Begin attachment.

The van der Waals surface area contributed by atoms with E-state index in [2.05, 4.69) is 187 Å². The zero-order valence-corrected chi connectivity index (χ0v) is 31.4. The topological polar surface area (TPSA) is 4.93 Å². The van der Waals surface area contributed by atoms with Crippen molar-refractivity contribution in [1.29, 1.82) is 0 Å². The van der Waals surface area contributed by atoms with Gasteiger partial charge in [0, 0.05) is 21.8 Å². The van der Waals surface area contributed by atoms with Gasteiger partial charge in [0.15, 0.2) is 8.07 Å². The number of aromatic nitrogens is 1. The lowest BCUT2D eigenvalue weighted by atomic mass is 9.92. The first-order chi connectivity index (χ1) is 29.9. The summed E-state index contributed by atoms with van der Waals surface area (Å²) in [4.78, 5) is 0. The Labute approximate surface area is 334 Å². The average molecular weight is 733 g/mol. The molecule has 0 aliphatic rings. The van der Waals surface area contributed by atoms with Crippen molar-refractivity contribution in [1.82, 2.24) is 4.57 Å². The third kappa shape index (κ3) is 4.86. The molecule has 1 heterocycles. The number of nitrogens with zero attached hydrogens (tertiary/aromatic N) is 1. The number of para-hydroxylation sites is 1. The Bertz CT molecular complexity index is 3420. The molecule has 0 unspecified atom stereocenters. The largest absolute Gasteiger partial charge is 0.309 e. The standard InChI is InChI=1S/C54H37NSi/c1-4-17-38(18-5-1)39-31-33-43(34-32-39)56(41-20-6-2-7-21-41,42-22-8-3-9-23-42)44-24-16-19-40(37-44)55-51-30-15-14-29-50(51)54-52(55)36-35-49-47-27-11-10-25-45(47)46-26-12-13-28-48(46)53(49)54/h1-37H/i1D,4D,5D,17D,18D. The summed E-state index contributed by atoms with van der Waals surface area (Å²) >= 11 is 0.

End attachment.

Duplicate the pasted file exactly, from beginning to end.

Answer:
The van der Waals surface area contributed by atoms with E-state index in [2.05, 4.69) is 187 Å². The zero-order valence-corrected chi connectivity index (χ0v) is 31.4. The topological polar surface area (TPSA) is 4.93 Å². The van der Waals surface area contributed by atoms with Crippen molar-refractivity contribution in [1.29, 1.82) is 0 Å². The van der Waals surface area contributed by atoms with Gasteiger partial charge in [0, 0.05) is 21.8 Å². The van der Waals surface area contributed by atoms with Gasteiger partial charge in [0.15, 0.2) is 8.07 Å². The number of aromatic nitrogens is 1. The lowest BCUT2D eigenvalue weighted by atomic mass is 9.92. The first-order chi connectivity index (χ1) is 29.9. The summed E-state index contributed by atoms with van der Waals surface area (Å²) in [4.78, 5) is 0. The Labute approximate surface area is 334 Å². The average molecular weight is 733 g/mol. The molecule has 0 aliphatic rings. The van der Waals surface area contributed by atoms with Crippen molar-refractivity contribution in [1.82, 2.24) is 4.57 Å². The third kappa shape index (κ3) is 4.86. The molecule has 1 heterocycles. The number of nitrogens with zero attached hydrogens (tertiary/aromatic N) is 1. The number of para-hydroxylation sites is 1. The Bertz CT molecular complexity index is 3420. The molecule has 0 unspecified atom stereocenters. The largest absolute Gasteiger partial charge is 0.309 e. The standard InChI is InChI=1S/C54H37NSi/c1-4-17-38(18-5-1)39-31-33-43(34-32-39)56(41-20-6-2-7-21-41,42-22-8-3-9-23-42)44-24-16-19-40(37-44)55-51-30-15-14-29-50(51)54-52(55)36-35-49-47-27-11-10-25-45(47)46-26-12-13-28-48(46)53(49)54/h1-37H/i1D,4D,5D,17D,18D. The summed E-state index contributed by atoms with van der Waals surface area (Å²) >= 11 is 0.